Bouncing Back: Stephens still aims high - Part 2

In Part 1 of our Series with Clay Stephens, we spoke to him about his recovery following a heart-breaking knee injury and the impact COVID-19 has had on his college lifestyle. You can read it here.

No stranger to personal challenges, Stephens has been unlucky with injury throughout his career, with back injuries plaguing his junior years and abdominal injuries and health scares throughout his early international campaigns. 

But through it all, Stephens has kept a competitive and positive attitude. An attitude that saw him achieve great things at a young age. 

“Even before I’d chosen between soccer and gymnastics, I had the mindset that I was going to be so damn good at this. I’ve always had that mentality and drive. 

“Leading into benchmark events like the Youth Olympic Games, you realise you can leave your mark on the international stage. That was my first solid, futuristic goal. 

“I had a year and a half to get to that level and reach the Youth Olympic games. That was the first benchmark goal that I set and made.

“When I got there, I realised that I could be competitive at these events, I should be aiming for the biggest goals I can set myself in this sport.” 

After making the move to Canberra and training at the Australian Institute of Sport for three years, Stephens made the decision to accept a scholarship to the University of Illinois.

“All of the hurdles played a big part in the decision to move. It wasn’t anything to do with those around me. So much stuff had happened to me, why not use gymnastics to grow as a person.” 

Despite seeming to be filled with confidence, Stephens admitted that the decision wasn’t easy. Close to his family, it was the draw of a big team environment as well as the support of fellow Australian and now Illinois alumni Tyson Bull that made the decision that much easier. 

“To be honest, I probably wouldn’t have moved here if it wasn’t for Tyson,” Stephens said.

“Without him, I wouldn’t have had the knowledge to make the decision and he gave me the security to know it was an environment where I would push for the dream to try and make the Olympic games. 

“He was pivotal in my decision and he continues to be a mentor and brother. For us, his teammates to be able to watch the pivotal moment in his career, for him to nail it and he qualified in 2019 for Tokyo, it was unreal. It was incredible and something to aspire to.”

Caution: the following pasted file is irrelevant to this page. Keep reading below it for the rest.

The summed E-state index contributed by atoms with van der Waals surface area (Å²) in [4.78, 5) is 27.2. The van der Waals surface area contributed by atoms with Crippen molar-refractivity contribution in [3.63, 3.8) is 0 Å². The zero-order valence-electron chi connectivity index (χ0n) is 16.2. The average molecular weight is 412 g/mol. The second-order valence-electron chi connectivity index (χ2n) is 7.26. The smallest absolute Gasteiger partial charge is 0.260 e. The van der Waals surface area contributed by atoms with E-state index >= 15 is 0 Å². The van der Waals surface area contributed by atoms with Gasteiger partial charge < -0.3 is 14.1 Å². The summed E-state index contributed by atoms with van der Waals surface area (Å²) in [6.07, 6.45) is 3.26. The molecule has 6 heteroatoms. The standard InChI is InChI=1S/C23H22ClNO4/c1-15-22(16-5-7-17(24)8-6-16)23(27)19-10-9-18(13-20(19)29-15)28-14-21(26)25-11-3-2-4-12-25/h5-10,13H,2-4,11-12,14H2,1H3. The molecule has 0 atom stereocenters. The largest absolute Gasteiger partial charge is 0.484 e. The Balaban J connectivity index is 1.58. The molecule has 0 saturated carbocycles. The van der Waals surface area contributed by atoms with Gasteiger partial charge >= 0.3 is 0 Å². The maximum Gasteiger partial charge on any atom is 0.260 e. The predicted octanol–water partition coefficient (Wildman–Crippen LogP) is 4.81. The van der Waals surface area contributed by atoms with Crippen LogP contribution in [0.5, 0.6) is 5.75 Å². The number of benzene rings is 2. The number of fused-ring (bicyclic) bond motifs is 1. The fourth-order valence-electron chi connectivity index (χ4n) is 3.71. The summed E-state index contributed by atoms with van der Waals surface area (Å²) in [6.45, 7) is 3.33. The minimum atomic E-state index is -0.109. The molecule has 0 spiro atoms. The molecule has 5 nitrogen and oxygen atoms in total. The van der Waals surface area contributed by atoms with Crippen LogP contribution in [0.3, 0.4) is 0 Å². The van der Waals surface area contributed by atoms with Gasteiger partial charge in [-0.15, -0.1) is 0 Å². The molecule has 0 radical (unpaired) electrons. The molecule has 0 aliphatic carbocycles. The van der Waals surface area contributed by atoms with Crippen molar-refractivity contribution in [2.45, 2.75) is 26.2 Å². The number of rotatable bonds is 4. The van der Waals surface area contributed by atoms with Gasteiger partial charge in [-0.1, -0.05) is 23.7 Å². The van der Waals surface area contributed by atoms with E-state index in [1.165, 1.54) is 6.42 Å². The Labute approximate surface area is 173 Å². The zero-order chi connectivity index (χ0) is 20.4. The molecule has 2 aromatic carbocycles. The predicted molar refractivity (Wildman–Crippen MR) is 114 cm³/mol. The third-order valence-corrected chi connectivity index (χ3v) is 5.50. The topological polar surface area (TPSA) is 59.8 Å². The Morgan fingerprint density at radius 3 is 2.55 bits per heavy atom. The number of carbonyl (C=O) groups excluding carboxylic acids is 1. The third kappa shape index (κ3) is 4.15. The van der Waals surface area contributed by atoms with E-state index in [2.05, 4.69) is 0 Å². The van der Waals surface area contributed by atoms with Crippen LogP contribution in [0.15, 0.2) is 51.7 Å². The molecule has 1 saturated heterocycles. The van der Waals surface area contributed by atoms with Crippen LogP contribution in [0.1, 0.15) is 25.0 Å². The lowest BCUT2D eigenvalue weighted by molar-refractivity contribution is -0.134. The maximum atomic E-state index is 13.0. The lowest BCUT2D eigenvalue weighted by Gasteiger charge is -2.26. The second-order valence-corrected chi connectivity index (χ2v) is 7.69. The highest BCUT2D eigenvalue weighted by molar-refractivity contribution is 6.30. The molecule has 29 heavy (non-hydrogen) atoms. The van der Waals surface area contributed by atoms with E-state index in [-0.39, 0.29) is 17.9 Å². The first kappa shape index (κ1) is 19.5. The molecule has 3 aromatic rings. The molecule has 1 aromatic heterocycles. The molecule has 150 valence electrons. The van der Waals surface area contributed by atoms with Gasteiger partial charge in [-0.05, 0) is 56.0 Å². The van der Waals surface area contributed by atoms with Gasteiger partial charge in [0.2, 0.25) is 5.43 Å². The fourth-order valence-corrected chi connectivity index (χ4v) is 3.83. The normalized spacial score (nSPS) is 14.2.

Like most athletes, Stephens can see life after his professional gymnastics career, but understands what the sport has taught him over the last 18 years. 

“I’ve got a lot of other outlets that I like to associate with because gymnastics is not who I am. It’s a big part of my life but it’s not who I am. 

“It’s taught me things I will use in the rest of my life. I’m one of the captains on the team here and I talk a lot to the team about experiencing other cultures, meeting new people, being interested in what people are doing.

“There is no growth without some kind of struggle. That’s what I’ve learnt going through physical and mental challenges in gymnastics.

“Just being resilient and more recently the biggest thing I’ve learned is the need to step back and try and be patient. 

“Why am I doing this? It’s so I can grow, I love seeing how I’ve grown because of listening and learning from others and then being able to help teach those same things.” 

Despite the unknown lying ahead of him and so many others due to the current global pandemic, Stephens continues to aim high; determined to once again beat the odds. 

With more wisdom than most 23-year old’s, it’s impossible to not be inspired by his dedication and attitude. 

Whether the preparation happens in Illinois or Canberra that remains to be seen, but regardless, Stephens has his sights set on the dream; for the 2021 Tokyo Olympic Games. 

“For me, I have to grab life and do something with it.”